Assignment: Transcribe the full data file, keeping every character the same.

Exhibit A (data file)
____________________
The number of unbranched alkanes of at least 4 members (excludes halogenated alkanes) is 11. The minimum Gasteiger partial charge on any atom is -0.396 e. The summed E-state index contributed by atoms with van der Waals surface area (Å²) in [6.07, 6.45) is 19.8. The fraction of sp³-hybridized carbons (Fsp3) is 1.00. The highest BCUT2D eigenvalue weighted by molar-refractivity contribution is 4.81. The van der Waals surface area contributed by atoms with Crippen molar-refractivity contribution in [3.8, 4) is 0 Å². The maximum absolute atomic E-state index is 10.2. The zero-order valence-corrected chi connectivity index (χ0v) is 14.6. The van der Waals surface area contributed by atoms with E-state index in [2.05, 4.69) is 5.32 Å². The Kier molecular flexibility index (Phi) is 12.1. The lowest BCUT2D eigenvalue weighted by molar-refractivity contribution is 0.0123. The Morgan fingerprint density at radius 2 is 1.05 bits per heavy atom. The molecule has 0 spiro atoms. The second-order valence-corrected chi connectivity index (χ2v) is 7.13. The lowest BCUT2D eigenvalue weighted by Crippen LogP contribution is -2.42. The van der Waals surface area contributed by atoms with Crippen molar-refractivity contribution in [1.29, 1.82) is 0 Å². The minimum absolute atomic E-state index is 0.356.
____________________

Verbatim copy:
The number of unbranched alkanes of at least 4 members (excludes halogenated alkanes) is 11. The minimum Gasteiger partial charge on any atom is -0.396 e. The summed E-state index contributed by atoms with van der Waals surface area (Å²) in [6.07, 6.45) is 19.8. The fraction of sp³-hybridized carbons (Fsp3) is 1.00. The highest BCUT2D eigenvalue weighted by molar-refractivity contribution is 4.81. The van der Waals surface area contributed by atoms with Crippen molar-refractivity contribution in [3.8, 4) is 0 Å². The maximum absolute atomic E-state index is 10.2. The zero-order valence-corrected chi connectivity index (χ0v) is 14.6. The van der Waals surface area contributed by atoms with E-state index in [2.05, 4.69) is 5.32 Å². The Kier molecular flexibility index (Phi) is 12.1. The lowest BCUT2D eigenvalue weighted by molar-refractivity contribution is 0.0123. The Morgan fingerprint density at radius 2 is 1.05 bits per heavy atom. The molecule has 0 spiro atoms. The second-order valence-corrected chi connectivity index (χ2v) is 7.13. The lowest BCUT2D eigenvalue weighted by Crippen LogP contribution is -2.42. The van der Waals surface area contributed by atoms with Crippen molar-refractivity contribution in [1.29, 1.82) is 0 Å². The minimum absolute atomic E-state index is 0.356.